StreetTalk

Veracity’s StreetTalk Podcast

StreetTalk attempts to dig deep into the Portland area’s ever-changing communal landscape through multiple interviews that fully plunge into a specific topic. No longer a small backyard community, our downtown core is expanding as neighborhoods evolve to welcome a multitude of new residents. Our growing pains will be highlighted through interviews featuring topics concerning real estate & development, infrastructure & building, homelessness & community, and more.

The Hunger Project

Listen up! Our second StreetTalk immersion focuses on hunger. Did you know that when rents increase hunger increases? Hunger is a real estate concern and it’s running rampant in Portland and surrounding areas. 75% of students qualify for free or reduced breakfast and lunch in east Portland districts. Hunger is a year-round problem that must be addressed now, not just in December.

Image courtesy of Kai Oberhäuser

The Eastmoreland Project

We’re kicking StreetTalk off by paying special attention to the highly heated battle regarding the proposed Historic District in Portland’s beloved Eastmoreland neighborhood. In an attempt to present just the facts to Eastmoreland neighbors and other communities considering an HD as a response to over-zealous development, we’ll spend six weeks examining all sides of the issue. After this six-week series is over, we’re open to discover where the street takes us.

It’s a Wrap! Final Thoughts on The Eastmoreland Project

Reflections on PR’s Duty, Podcasting & Making a Decision Thank you for listening to me muddle through the discovery process regarding the proposed historic district (HD) in Eastmoreland. What could have very well been an indulgent project began as a way to find...

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Episode 106: The Eastmoreland Project — Randy Sebastian

Home-Grown Home Builder Weighs in on Historic District As I sat down to interview Randy Sebastian, owner of Renaissance Homes, about the proposed historic district (HD) in Eastmoreland, he recalls humble beginnings leading to his perch as the number one home builder...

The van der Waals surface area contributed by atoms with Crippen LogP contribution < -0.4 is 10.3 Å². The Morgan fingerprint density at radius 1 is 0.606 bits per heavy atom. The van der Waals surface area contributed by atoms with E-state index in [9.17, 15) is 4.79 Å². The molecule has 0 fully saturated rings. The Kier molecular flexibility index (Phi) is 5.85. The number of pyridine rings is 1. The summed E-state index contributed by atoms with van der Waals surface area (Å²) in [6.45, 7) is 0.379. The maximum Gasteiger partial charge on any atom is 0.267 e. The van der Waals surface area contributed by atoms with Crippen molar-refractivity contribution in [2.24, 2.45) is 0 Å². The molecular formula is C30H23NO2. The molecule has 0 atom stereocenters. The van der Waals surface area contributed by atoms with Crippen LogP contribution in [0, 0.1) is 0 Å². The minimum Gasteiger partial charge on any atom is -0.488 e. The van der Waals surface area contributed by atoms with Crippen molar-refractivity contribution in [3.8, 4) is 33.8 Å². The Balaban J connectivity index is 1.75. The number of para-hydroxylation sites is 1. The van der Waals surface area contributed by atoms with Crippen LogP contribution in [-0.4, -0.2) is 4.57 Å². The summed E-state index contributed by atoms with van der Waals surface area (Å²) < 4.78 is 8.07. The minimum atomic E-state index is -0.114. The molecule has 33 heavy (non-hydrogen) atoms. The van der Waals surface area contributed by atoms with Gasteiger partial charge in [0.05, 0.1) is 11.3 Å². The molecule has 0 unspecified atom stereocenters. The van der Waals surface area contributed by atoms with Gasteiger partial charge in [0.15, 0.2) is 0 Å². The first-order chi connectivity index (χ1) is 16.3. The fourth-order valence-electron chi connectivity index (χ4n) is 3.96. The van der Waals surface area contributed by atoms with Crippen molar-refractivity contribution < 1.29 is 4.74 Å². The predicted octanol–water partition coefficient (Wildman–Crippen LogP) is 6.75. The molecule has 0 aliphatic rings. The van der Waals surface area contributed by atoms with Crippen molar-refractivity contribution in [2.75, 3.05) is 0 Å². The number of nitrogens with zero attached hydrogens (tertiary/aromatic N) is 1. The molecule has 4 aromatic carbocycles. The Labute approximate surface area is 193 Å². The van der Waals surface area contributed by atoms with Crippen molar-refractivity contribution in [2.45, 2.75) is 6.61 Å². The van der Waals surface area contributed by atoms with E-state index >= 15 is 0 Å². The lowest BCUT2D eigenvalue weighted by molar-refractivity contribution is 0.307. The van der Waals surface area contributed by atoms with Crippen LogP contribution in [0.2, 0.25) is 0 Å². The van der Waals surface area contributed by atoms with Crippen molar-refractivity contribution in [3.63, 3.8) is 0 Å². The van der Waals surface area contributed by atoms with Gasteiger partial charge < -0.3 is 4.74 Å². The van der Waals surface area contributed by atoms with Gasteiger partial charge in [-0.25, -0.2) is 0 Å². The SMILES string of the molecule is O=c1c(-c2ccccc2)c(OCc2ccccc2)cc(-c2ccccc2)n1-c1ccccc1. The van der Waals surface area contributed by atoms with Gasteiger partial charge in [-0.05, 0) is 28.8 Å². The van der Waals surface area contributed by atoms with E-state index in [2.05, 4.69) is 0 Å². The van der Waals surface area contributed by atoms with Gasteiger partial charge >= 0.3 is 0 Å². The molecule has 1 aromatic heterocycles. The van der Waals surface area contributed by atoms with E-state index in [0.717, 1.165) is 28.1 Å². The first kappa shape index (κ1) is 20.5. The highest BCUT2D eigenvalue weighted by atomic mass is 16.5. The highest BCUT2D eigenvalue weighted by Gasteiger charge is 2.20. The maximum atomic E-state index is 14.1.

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Now or Never: Deadline Is Actually Wednesday 6/28

Apparently I’ve been looking at things a little too simplistically. I guess that is how I’m able to do crazy things like launch podcasts without any experience and get a puppy when I’m recovering from a major back injury. No one ever praised me for my IQ level and I’m...

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Episode 105: The Eastmoreland Project — Richard De Wolf

Richard De Wolf, Arciform A Life Dedicated to Restoring Vintage Structures This week I stopped by local design-build company, Arciform, and interviewed the owner, Richard De Wolf. Looking back on all of these episodes, this has been the most helpful and informative to...

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Episode 104: The Eastmoreland Project — Mary Kyle McCurdy

Mary Kyle McCurdy on Different Historic Districts, RIP to Curb Demolitions and 1,000 Friends of Oregon Eastmoreland neighbor and Deputy Director for nonprofit 1,000 Friends of Oregon, Mary Kyle McCurdy, came over to record a podcast interview for StreetTalk this week!...

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Episode 102: The Eastmoreland Project — Sandy Shotwell

Want to jump straight to the facts? Skip to the 5:30 mark to get right into the issue. This weekend I had the opportunity to catch up with Sandy Shotwell, 24-year Eastmoreland resident and CEO of drug-development company DesignMedix. She presented a different side to...

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Episode 101: The Eastmoreland Project — George Beard

Today, I’m launching a podcasting experiment to get everyone the facts about the proposed Historic District (HD) in Eastmoreland. My family and I have lived in Eastmoreland for 10 years and I’ll begin by saying that I am not on either side — YET. That’s what this experiment is for. I hope to highlight both sides of the issue, switching off every-other-week between pro and anti-HD sentiments.

In this first episode I interview George Beard who is a retired PSU professor and 20-year resident of Eastmoreland. He happens to be pro-HD for reasons extending far beyond the reaches of our neighborhood. From his point-of-view, the HD is our neighborhood’s last line of defense against a city that will stop at nothing to change the fabric of each of Portland’s unique neighborhoods — if that’s what it takes to keep up with the relentless migration of new people to our state.

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Eastmoreland image courtesy of the Eastmoreland Neighborhood Association